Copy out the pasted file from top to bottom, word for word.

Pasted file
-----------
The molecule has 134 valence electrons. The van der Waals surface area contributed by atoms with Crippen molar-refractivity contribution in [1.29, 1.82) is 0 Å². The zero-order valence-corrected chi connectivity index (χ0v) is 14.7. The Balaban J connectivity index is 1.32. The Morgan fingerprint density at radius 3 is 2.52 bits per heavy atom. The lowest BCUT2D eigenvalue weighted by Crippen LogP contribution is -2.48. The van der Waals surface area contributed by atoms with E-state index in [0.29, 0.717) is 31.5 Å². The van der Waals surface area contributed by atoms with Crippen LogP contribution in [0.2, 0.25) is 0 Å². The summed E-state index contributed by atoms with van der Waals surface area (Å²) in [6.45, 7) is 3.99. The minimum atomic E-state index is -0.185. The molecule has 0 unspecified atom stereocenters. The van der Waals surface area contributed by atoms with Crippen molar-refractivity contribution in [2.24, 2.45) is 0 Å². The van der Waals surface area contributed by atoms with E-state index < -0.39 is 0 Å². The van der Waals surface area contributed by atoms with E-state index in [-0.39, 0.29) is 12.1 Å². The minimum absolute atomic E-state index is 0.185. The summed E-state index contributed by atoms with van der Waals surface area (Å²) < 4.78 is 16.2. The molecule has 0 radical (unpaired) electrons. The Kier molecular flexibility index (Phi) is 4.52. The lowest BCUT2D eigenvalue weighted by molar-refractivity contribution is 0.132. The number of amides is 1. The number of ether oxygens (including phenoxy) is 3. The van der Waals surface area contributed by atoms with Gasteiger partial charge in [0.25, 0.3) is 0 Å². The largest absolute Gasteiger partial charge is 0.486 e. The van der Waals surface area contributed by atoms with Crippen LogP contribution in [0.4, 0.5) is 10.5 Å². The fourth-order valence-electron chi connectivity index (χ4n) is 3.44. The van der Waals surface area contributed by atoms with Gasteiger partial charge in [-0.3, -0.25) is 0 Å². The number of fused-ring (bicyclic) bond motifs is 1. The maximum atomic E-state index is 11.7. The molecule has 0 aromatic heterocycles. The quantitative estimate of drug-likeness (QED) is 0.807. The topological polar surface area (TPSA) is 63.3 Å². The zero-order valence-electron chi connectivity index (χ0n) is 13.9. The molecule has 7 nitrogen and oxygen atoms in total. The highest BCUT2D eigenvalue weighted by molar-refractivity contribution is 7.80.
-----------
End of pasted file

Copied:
The molecule has 134 valence electrons. The van der Waals surface area contributed by atoms with Crippen molar-refractivity contribution in [1.29, 1.82) is 0 Å². The zero-order valence-corrected chi connectivity index (χ0v) is 14.7. The Balaban J connectivity index is 1.32. The Morgan fingerprint density at radius 3 is 2.52 bits per heavy atom. The lowest BCUT2D eigenvalue weighted by Crippen LogP contribution is -2.48. The van der Waals surface area contributed by atoms with E-state index in [0.29, 0.717) is 31.5 Å². The van der Waals surface area contributed by atoms with Crippen LogP contribution in [0.2, 0.25) is 0 Å². The summed E-state index contributed by atoms with van der Waals surface area (Å²) in [6.45, 7) is 3.99. The minimum atomic E-state index is -0.185. The molecule has 0 unspecified atom stereocenters. The van der Waals surface area contributed by atoms with Crippen molar-refractivity contribution in [2.24, 2.45) is 0 Å². The van der Waals surface area contributed by atoms with E-state index < -0.39 is 0 Å². The van der Waals surface area contributed by atoms with E-state index in [-0.39, 0.29) is 12.1 Å². The minimum absolute atomic E-state index is 0.185. The summed E-state index contributed by atoms with van der Waals surface area (Å²) < 4.78 is 16.2. The molecule has 0 radical (unpaired) electrons. The Kier molecular flexibility index (Phi) is 4.52. The lowest BCUT2D eigenvalue weighted by molar-refractivity contribution is 0.132. The number of amides is 1. The number of ether oxygens (including phenoxy) is 3. The van der Waals surface area contributed by atoms with Gasteiger partial charge in [0.25, 0.3) is 0 Å². The largest absolute Gasteiger partial charge is 0.486 e. The van der Waals surface area contributed by atoms with Crippen LogP contribution in [0.4, 0.5) is 10.5 Å². The fourth-order valence-electron chi connectivity index (χ4n) is 3.44. The van der Waals surface area contributed by atoms with Gasteiger partial charge in [-0.3, -0.25) is 0 Å². The number of fused-ring (bicyclic) bond motifs is 1. The maximum atomic E-state index is 11.7. The molecule has 0 aromatic heterocycles. The quantitative estimate of drug-likeness (QED) is 0.807. The topological polar surface area (TPSA) is 63.3 Å². The zero-order valence-electron chi connectivity index (χ0n) is 13.9. The molecule has 7 nitrogen and oxygen atoms in total. The highest BCUT2D eigenvalue weighted by molar-refractivity contribution is 7.80.